Monday, February 8, 2010

Networking: The business of meeting people

Recently I was having a conversation with a friend and we started to talk about what networking was really about. People who are good at networking know a lot of people and are able to leverage those connections to get stuff done.

Networking is: Meeting people who have skills and experience that may or may not be valuable to you.

My opinions about networking:
  • Networking is only valuable when the people doing it have "raw" skills at things.
  • Networking should be in people's mutual interest.
  • Networking is about finding acquaintances, not friends.
  • Networking is about knowing the person's: name, line of business, skills, goals and ambitions, and contact information.
  • Knowing people never hurts if you know how to say no.
  • Always capitalize on the moments when you meet amazing people. Work to trade cards and follow up. Like dating, you find the best candidates when you aren't searching for them. You meet the best connections when you aren't even looking.
  • Always carry a few business cards in your wallet or purse. Its really not that hard. If you can't manage to carry your own business cards, how do you expect to be able to run a business?
  • Be happy. I don't care if your day sucked balls. Put a smile on your face. People like happy people. Save your emotional dump for your close friends.
  • Only present one face to a person when meeting them. Even if you work on multiple projects, just pitch them one of the things you do when you meet. Its hard enough to remember a person's name and their one project, much less 2 or more projects. You will just confuse them.
  • Give them the 30 second pitch of what you do. Save the 60-90 second pitch if they ask you further questions. If you can't say what you do in 30 seconds don't go to a networking event. Spend the rest of night by yourself and figure out what your business is doing or what you want.
  • Spend an absolute maximum of 5 minutes with a person. You should be able to conduct your business pitch, and exchange contacts in 3 minutes easily. If you have a lot to talk about, follow up with a meeting. If you normally have a problem talking to long practice saying really short points.
  • Most people who are networking don't have an attention span much longer then a few minutes.
  • You can never go wrong with asking a question or two to better understand what another person does.
  • Try really hard not to lie. It's very easy in the heat of the moment when meeting someone powerful or important to say little white lies that make you look better. Try to hold your tongue and laugh a bit and then tell them the truth. You will look a lot better then trying to patch together the story when they dig a bit.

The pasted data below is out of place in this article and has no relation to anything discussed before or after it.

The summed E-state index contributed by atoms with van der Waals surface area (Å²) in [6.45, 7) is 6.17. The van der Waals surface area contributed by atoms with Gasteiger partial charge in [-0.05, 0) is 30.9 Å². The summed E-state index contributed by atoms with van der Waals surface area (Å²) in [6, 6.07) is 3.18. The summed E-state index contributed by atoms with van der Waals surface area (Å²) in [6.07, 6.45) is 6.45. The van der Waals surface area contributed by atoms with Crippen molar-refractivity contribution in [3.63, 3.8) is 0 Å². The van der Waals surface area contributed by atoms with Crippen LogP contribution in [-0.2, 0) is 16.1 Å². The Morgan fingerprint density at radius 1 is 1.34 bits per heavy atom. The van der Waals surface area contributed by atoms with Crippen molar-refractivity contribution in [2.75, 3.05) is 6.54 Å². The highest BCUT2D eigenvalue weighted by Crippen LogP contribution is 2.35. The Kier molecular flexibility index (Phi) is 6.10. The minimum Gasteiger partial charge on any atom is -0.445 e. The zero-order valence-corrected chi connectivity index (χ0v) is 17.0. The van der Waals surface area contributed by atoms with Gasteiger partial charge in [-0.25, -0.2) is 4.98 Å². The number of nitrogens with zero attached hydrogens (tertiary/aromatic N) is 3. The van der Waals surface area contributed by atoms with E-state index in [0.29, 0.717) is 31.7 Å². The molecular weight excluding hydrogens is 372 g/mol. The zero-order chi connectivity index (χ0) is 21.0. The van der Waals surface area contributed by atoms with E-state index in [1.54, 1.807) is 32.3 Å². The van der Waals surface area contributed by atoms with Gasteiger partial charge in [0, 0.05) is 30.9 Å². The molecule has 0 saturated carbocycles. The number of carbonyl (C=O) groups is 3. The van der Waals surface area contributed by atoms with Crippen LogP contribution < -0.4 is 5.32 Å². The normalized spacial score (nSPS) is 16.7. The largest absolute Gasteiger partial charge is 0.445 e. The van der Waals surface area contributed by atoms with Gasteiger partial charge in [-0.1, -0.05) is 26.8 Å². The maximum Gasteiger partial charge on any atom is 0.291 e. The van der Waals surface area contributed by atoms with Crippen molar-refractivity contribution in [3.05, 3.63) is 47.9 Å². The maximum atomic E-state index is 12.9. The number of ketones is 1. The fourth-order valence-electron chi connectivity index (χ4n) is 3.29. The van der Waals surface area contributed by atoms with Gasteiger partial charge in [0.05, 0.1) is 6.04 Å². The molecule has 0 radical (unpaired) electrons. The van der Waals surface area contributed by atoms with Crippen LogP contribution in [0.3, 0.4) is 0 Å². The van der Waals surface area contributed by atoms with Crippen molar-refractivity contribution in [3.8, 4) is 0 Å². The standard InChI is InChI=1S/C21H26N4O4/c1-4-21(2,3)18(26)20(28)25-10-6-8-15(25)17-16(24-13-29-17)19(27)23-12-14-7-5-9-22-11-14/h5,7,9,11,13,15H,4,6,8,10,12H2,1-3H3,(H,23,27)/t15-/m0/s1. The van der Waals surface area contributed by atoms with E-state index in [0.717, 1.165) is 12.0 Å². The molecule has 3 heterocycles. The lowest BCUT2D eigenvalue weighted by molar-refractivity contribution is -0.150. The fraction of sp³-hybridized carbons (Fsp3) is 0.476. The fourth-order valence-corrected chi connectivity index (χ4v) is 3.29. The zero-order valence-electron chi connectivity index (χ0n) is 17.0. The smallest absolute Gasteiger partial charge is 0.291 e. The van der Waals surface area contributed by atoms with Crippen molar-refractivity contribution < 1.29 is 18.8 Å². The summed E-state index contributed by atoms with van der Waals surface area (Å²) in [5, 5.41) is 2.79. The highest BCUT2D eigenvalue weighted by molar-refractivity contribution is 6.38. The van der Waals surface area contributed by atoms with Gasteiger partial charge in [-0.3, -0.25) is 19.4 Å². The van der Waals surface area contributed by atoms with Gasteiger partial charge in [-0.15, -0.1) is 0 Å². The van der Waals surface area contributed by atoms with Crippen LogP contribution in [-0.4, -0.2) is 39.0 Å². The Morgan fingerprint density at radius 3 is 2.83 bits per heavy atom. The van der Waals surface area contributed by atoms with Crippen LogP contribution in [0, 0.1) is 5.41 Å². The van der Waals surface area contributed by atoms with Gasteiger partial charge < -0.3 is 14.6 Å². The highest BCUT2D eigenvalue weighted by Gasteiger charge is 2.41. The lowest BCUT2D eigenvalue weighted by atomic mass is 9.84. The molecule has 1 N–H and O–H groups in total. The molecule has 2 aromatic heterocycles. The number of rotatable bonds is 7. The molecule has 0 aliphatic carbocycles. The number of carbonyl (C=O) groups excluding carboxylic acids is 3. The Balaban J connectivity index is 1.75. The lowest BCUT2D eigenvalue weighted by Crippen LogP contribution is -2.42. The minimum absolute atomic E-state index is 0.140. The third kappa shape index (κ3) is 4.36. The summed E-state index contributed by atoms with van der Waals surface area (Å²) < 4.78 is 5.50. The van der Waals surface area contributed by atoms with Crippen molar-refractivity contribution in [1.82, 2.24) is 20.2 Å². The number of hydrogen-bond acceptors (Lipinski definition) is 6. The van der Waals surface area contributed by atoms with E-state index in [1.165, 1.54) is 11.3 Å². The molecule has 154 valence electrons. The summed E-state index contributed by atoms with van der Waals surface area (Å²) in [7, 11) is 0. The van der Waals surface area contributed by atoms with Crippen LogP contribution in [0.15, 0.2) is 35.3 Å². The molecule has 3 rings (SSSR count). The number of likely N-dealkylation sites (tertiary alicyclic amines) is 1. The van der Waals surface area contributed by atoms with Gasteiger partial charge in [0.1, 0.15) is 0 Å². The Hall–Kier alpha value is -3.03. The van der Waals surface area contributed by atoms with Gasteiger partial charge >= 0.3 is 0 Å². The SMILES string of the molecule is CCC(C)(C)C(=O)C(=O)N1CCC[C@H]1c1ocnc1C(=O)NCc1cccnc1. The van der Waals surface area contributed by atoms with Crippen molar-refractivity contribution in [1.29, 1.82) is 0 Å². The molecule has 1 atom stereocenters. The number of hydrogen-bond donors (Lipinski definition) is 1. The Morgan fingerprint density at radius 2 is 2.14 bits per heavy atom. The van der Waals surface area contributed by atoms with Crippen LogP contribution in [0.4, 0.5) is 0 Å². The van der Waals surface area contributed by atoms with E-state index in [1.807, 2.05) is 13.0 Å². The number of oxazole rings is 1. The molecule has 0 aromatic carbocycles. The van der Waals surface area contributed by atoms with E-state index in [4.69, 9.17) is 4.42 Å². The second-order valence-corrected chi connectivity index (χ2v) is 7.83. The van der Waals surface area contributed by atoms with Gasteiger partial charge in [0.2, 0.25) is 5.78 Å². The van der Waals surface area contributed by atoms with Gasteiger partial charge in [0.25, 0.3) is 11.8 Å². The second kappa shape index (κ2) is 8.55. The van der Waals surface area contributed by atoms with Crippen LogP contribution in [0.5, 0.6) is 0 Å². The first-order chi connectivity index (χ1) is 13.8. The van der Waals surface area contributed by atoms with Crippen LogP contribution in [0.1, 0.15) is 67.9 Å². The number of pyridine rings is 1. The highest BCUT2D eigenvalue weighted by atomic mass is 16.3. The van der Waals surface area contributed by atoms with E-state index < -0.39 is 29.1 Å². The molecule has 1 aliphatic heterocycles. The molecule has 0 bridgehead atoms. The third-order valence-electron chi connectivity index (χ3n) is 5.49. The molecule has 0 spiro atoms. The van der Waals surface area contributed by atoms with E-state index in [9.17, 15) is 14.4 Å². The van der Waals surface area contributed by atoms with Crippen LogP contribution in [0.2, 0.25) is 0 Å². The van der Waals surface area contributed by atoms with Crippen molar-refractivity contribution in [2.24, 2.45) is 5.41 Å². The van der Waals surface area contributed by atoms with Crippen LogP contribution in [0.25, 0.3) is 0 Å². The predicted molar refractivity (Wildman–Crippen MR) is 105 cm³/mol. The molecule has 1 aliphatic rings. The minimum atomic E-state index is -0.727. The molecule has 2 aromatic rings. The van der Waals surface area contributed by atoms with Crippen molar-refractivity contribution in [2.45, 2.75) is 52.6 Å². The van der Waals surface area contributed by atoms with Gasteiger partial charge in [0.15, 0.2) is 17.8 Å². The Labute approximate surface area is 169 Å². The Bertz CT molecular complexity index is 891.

• Try to meet and get to know "connectors" really well. Connectors are rare individuals who seem to know everyone. They are a lot more valuable to know than "non connectors" because you can ask them who they know. Treat connectors very well, you will find them indispensable and very rare. When you meet one, actively try to maintain the relationship. They will appreciate it. They know 1000's of people and they can't obviously maintain all of those relationships. So if you reach out, you will be unique. Don't worry about being too persistent with connectors, they will send pretty obvious social cues if they are not interested in what you have to say. Most connectors are very socialable and personable.
  • You can't be doing "real" work at the same time as networking. You have to balance it. There are times in your career when you really shouldn't be networking at all (like crunch time). But most of the time you should maintain a healthy balance.
  • Not all people are created equal. Knowing a few amazing people is infinitely more important then knowing 100 of not so amazing people. At one event you may find yourself spending 35 min just waiting to talk to one person. It very well may be worth it.
  • In the same token, some of the most valuable people to you may be the people who aren't talking to everyone else. Introduce yourself to the person who is just standing around with a drink or sitting at a table. I've been pleasantly surprised a few times.
After the networking event or when you meet a new person:
  • When you meet someone new always follow up. When you get someone's card or contact information always send them a follow up email saying "nice to meet you." This one 90% of new people don't do. This shows respect and value to the relationship. With some people you may want to arrange a meeting, but a majority of them you won't want to spend time on. Even so, still follow up with an email, its polite and important.
  • Very carefully pick the people that are worth your time to meet with.
  • If someone requests a meeting try to give everyone at least 1 free hour of your time. You can learn a lot in 1 hour. Write it off as education, try to make it interesting.
  • Have a CRM (Customer Relationship Management) system, a system to track what people do, how you met them, and what their phone number and email are. This may sound creepy, but I have a pretty elaborate system put together to keep track of the people I meet. Why do I do it? Because in my career (and many other careers) who you know is extremely important. How lame would it be if I just misplaced someone's name or contact information in the time of need? I invest a lot of time and energy keeping track and keeping my personal contact records up to date.